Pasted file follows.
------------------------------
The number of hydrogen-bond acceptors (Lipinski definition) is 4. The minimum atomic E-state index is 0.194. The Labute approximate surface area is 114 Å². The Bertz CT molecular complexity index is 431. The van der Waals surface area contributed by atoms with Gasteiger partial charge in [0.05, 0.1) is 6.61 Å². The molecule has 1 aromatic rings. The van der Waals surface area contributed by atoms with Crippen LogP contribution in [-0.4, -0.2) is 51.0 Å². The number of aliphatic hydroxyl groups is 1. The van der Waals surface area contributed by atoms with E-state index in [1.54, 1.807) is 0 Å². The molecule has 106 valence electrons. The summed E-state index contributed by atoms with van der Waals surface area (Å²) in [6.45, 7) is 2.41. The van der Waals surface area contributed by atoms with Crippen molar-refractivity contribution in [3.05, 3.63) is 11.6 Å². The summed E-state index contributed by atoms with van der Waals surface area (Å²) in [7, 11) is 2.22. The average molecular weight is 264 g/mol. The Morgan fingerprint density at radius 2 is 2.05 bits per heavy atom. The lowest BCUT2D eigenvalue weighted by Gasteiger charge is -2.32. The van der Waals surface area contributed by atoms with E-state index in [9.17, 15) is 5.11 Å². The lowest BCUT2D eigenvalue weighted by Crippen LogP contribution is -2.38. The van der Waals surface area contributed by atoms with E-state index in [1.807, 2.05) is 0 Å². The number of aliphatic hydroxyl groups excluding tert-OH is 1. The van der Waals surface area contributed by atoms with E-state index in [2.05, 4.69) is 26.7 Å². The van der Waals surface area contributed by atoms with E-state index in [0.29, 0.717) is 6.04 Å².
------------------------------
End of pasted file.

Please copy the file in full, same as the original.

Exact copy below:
The number of hydrogen-bond acceptors (Lipinski definition) is 4. The minimum atomic E-state index is 0.194. The Labute approximate surface area is 114 Å². The Bertz CT molecular complexity index is 431. The van der Waals surface area contributed by atoms with Gasteiger partial charge in [0.05, 0.1) is 6.61 Å². The molecule has 1 aromatic rings. The van der Waals surface area contributed by atoms with Crippen LogP contribution in [-0.4, -0.2) is 51.0 Å². The number of aliphatic hydroxyl groups is 1. The van der Waals surface area contributed by atoms with E-state index in [1.54, 1.807) is 0 Å². The molecule has 106 valence electrons. The summed E-state index contributed by atoms with van der Waals surface area (Å²) in [6.45, 7) is 2.41. The van der Waals surface area contributed by atoms with Crippen molar-refractivity contribution in [3.05, 3.63) is 11.6 Å². The summed E-state index contributed by atoms with van der Waals surface area (Å²) in [7, 11) is 2.22. The average molecular weight is 264 g/mol. The Morgan fingerprint density at radius 2 is 2.05 bits per heavy atom. The lowest BCUT2D eigenvalue weighted by Gasteiger charge is -2.32. The van der Waals surface area contributed by atoms with E-state index in [9.17, 15) is 5.11 Å². The lowest BCUT2D eigenvalue weighted by Crippen LogP contribution is -2.38. The van der Waals surface area contributed by atoms with E-state index in [1.807, 2.05) is 0 Å². The number of aliphatic hydroxyl groups excluding tert-OH is 1. The van der Waals surface area contributed by atoms with E-state index in [2.05, 4.69) is 26.7 Å². The van der Waals surface area contributed by atoms with E-state index in [0.29, 0.717) is 6.04 Å².